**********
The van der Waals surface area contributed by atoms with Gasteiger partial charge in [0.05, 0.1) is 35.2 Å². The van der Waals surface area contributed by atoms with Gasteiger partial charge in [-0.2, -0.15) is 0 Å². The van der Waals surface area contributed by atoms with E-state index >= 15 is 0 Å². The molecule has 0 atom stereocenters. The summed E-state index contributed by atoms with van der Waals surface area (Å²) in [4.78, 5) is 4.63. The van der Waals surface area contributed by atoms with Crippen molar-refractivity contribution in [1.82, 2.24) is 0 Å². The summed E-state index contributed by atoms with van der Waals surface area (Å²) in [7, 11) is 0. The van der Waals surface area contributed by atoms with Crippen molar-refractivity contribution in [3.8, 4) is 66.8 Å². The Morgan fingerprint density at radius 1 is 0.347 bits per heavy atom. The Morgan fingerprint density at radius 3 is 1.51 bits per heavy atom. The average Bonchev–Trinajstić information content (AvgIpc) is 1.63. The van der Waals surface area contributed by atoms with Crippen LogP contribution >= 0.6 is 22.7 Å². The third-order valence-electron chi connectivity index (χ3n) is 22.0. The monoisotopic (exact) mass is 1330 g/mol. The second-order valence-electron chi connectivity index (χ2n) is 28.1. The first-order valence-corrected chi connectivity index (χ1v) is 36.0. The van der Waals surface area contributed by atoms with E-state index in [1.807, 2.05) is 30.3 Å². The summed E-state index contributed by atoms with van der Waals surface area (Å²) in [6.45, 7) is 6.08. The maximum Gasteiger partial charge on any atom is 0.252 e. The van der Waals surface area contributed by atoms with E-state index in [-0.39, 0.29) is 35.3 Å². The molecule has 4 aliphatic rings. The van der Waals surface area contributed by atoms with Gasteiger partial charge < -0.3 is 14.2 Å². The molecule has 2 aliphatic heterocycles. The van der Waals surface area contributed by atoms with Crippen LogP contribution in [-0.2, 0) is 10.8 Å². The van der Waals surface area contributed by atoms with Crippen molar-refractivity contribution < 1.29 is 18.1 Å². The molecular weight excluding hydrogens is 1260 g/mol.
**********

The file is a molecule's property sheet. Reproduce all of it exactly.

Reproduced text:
The van der Waals surface area contributed by atoms with Gasteiger partial charge in [0.05, 0.1) is 35.2 Å². The van der Waals surface area contributed by atoms with Gasteiger partial charge in [-0.2, -0.15) is 0 Å². The van der Waals surface area contributed by atoms with E-state index >= 15 is 0 Å². The molecule has 0 atom stereocenters. The summed E-state index contributed by atoms with van der Waals surface area (Å²) in [4.78, 5) is 4.63. The van der Waals surface area contributed by atoms with Crippen molar-refractivity contribution in [1.82, 2.24) is 0 Å². The summed E-state index contributed by atoms with van der Waals surface area (Å²) in [7, 11) is 0. The van der Waals surface area contributed by atoms with Crippen molar-refractivity contribution in [3.8, 4) is 66.8 Å². The Morgan fingerprint density at radius 1 is 0.347 bits per heavy atom. The Morgan fingerprint density at radius 3 is 1.51 bits per heavy atom. The average Bonchev–Trinajstić information content (AvgIpc) is 1.63. The van der Waals surface area contributed by atoms with Crippen LogP contribution >= 0.6 is 22.7 Å². The third-order valence-electron chi connectivity index (χ3n) is 22.0. The monoisotopic (exact) mass is 1330 g/mol. The second-order valence-electron chi connectivity index (χ2n) is 28.1. The first-order valence-corrected chi connectivity index (χ1v) is 36.0. The van der Waals surface area contributed by atoms with E-state index in [1.807, 2.05) is 30.3 Å². The summed E-state index contributed by atoms with van der Waals surface area (Å²) in [6.45, 7) is 6.08. The maximum Gasteiger partial charge on any atom is 0.252 e. The van der Waals surface area contributed by atoms with E-state index in [-0.39, 0.29) is 35.3 Å². The molecule has 4 aliphatic rings. The van der Waals surface area contributed by atoms with Gasteiger partial charge < -0.3 is 14.2 Å². The molecule has 2 aliphatic heterocycles. The van der Waals surface area contributed by atoms with Crippen LogP contribution in [-0.2, 0) is 10.8 Å². The van der Waals surface area contributed by atoms with Crippen molar-refractivity contribution < 1.29 is 18.1 Å². The molecular weight excluding hydrogens is 1260 g/mol.